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'Super Smash Bros.' Gamers Find Unlikely Home at 24-Hour Bushwick Diner

By Serena Dai | July 16, 2015 5:42pm | Updated on July 17, 2015 5:22pm
  The diner is known for its spin the bottle table, but competitive gamers are hanging out there now, too.   
Super Smash Bros Gamers
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EAST WILLIAMSBURG — When New York City's only major "Super Smash Bros. Melee" tournament, "Nebulous," lost its space a few weeks ago, Bushwick resident Milo Han was bummed.

Hundreds of competitive players of the nearly 14-year-old Nintendo game — traveling from the five boroughs, New Jersey and even upstate New York — no longer had a space to hang out and play the game.

But Han got an idea to host an alternative tournament in the events venue beneath his dad's diner. The 24-hour spot, called Amancay's, is better known for its dedicated spin-the-bottle table and his father's partying antics than its video game clientele.

Still, his fellow "Smashers" took to the idea.

For the past month, 40 to 60 gamers ages 12 to 35 have flocked to the spot at 2 Knickerbocker Ave. every Sunday just to play "Super Smash Bros. Melee," finding a temporary home until their "Nebulous" tournament gets a new space.

"I was bummed about [Nebulous closing]," said Han, who is home for the summer from Pomona College in California. "At the same time, I heard my dad and other workers talking about how they wanted events during the day downstairs. I thought 'Hey, let's solve both these problems.'"

Han's dad and other restaurant employees didn't take him seriously when he first brought up the idea, he said.

So the 19-year-old put in the legwork and cash to bring the tournament together, buying Game Cubes, Nintendo Wiis and old TVs off Craigslist. (Newer TVs don't work as well with the older game, he explained.)

Staffers at the restaurant got more pumped as people showed up to play, Han said.

Not only do people come to compete, they also socialize and play "friendlies" with others, often spending the whole day at the venue, Han said.

"Most games, people feel guilty about playing because it's online. You feel anti-social and not productive," Han said. "But a game like 'Smash,' you can't play online. You need to actually go out there and meet people. Tournaments are the way people do that."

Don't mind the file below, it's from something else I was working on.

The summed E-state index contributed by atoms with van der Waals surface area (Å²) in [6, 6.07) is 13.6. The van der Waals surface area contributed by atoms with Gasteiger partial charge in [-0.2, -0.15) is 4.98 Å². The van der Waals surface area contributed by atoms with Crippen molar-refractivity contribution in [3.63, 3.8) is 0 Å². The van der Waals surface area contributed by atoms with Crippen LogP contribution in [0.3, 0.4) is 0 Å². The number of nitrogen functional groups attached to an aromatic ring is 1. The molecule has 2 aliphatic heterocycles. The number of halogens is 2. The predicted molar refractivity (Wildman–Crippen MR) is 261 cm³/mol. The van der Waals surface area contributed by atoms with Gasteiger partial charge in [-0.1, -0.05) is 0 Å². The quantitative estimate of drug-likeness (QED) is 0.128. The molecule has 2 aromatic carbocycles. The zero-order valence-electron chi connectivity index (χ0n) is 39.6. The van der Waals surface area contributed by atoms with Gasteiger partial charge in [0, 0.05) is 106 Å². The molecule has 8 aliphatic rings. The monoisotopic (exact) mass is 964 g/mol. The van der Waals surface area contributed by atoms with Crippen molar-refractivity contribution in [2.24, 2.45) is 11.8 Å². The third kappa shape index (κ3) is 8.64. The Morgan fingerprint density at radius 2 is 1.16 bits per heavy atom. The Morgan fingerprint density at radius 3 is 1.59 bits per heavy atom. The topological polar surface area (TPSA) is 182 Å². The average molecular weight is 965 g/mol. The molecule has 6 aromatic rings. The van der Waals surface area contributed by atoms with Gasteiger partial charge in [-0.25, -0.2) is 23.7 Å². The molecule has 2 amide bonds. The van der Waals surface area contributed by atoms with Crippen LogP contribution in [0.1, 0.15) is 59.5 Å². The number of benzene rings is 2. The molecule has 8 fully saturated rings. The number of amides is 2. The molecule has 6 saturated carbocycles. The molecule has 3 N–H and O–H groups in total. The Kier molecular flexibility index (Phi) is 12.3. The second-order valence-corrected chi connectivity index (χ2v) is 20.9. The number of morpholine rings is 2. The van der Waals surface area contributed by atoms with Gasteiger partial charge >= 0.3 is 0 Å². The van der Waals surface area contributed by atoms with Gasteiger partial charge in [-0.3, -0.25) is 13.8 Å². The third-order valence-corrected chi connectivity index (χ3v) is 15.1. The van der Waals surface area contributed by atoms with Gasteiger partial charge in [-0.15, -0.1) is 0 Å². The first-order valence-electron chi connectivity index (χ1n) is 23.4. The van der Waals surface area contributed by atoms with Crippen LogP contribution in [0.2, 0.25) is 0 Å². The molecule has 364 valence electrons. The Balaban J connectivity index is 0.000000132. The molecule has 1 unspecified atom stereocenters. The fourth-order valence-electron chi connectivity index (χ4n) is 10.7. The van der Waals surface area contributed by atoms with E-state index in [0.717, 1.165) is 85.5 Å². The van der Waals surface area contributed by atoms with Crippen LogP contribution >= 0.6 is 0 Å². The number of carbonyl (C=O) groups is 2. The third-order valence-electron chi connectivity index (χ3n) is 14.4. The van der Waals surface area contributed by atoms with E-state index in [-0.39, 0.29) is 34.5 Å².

When "Nebulous" stopped, it "was a huge blow," said Will Zhou, 20, an NYU student who's been playing "Melee" competitively for several years. He had never heard of Amancay's or its downstairs venue, Max Cellar, before the new tournament started. But with its food, drinks and proximity to the L train, he said it's been a good spot to meet people.

Most tournament venues, Zhou noted, are bare-bones spots like game shops, arcades or community centers.

"It's just kind of filled in that gap of a tournament that's accessible by public transportation in the city," Zhou said.

And for Smashers who really love to compete, New York is the only place to go to play against the best in the area, said Nico Rodriguez, a 17-year-old from New Jersey who travels to the city specifically for tournaments.

Having a big, organized tournament attracts all the top-ranked players, making it a more competitive and interesting place to grow as a "Melee" player, he said.

"We realized if you have one central hub, that’s where you get the best results," Rodriguez said. "I know there are people showing up consistently to get better."

The crowd at the tournaments mostly consists of men. Everybody gets enthusiastic watching games that are streamed on a projector, sometimes yelling and cheering. Since matchups are set by skill, it's possible to see a 13-year-old compete against a 30-year-old.

The Smashers also have nicknames, wearing name tags bearing monikers like "Bubbles" or "Future."

Milo's dad Chang, who's never been into video games, doesn't really get it, saying his son has "turned it into a geek haven."

But it's "pretty funny" to see all the gamers there, and he's glad to see his son do what he considers "a community service for geeks," Chang Han said.

"It’s pretty healthy," he added. "Otherwise, my kid would be home playing that s--t by himself all day."

Milo Han said he has been having fun planning it all even though he doesn't get much of a chance to play in the tournaments while they're going on.

Since "Melee" players don't get support from Nintendo, the community simply has organize the events themselves, he said.

"Anyone with the opportunity or the space would have done it," Han said. "We just want a place to play."

Max Cellar's "Super Smash Bros. Melee" tournaments take place every Sunday until the end of August. This week's event, on Sunday July 19, will also stream EVO, the world's largest "Melee" tournament. Tickets cost $10 online and include discounted food and drink specials. Bring your own controller.